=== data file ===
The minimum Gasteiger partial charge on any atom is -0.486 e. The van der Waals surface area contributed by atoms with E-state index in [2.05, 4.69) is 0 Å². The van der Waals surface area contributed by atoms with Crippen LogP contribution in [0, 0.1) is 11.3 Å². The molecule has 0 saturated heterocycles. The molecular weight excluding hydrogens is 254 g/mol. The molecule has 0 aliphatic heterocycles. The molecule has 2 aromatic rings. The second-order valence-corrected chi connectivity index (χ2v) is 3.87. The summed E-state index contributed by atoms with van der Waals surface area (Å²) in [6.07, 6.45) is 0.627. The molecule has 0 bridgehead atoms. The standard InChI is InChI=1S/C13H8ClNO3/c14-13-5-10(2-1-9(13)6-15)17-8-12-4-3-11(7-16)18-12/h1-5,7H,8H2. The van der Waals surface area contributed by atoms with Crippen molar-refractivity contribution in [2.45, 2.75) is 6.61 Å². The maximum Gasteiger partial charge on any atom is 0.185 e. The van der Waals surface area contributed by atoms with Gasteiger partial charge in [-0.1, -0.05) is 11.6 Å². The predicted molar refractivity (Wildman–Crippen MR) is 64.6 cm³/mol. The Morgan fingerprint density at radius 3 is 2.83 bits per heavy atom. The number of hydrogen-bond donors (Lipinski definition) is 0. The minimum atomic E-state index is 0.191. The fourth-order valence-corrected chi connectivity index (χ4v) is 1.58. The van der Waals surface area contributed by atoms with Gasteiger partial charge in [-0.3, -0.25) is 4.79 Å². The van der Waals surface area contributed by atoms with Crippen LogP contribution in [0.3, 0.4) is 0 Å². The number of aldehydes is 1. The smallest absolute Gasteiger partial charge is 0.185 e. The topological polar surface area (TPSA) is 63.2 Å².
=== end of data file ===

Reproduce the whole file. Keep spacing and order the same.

The minimum Gasteiger partial charge on any atom is -0.486 e. The van der Waals surface area contributed by atoms with E-state index in [2.05, 4.69) is 0 Å². The van der Waals surface area contributed by atoms with Crippen LogP contribution in [0, 0.1) is 11.3 Å². The molecule has 0 saturated heterocycles. The molecular weight excluding hydrogens is 254 g/mol. The molecule has 0 aliphatic heterocycles. The molecule has 2 aromatic rings. The second-order valence-corrected chi connectivity index (χ2v) is 3.87. The summed E-state index contributed by atoms with van der Waals surface area (Å²) in [6.07, 6.45) is 0.627. The molecule has 0 bridgehead atoms. The standard InChI is InChI=1S/C13H8ClNO3/c14-13-5-10(2-1-9(13)6-15)17-8-12-4-3-11(7-16)18-12/h1-5,7H,8H2. The van der Waals surface area contributed by atoms with Crippen molar-refractivity contribution in [2.45, 2.75) is 6.61 Å². The maximum Gasteiger partial charge on any atom is 0.185 e. The van der Waals surface area contributed by atoms with Gasteiger partial charge in [-0.1, -0.05) is 11.6 Å². The predicted molar refractivity (Wildman–Crippen MR) is 64.6 cm³/mol. The Morgan fingerprint density at radius 3 is 2.83 bits per heavy atom. The number of hydrogen-bond donors (Lipinski definition) is 0. The minimum atomic E-state index is 0.191. The fourth-order valence-corrected chi connectivity index (χ4v) is 1.58. The van der Waals surface area contributed by atoms with Gasteiger partial charge in [-0.3, -0.25) is 4.79 Å². The van der Waals surface area contributed by atoms with Crippen LogP contribution in [0.3, 0.4) is 0 Å². The number of aldehydes is 1. The smallest absolute Gasteiger partial charge is 0.185 e. The topological polar surface area (TPSA) is 63.2 Å².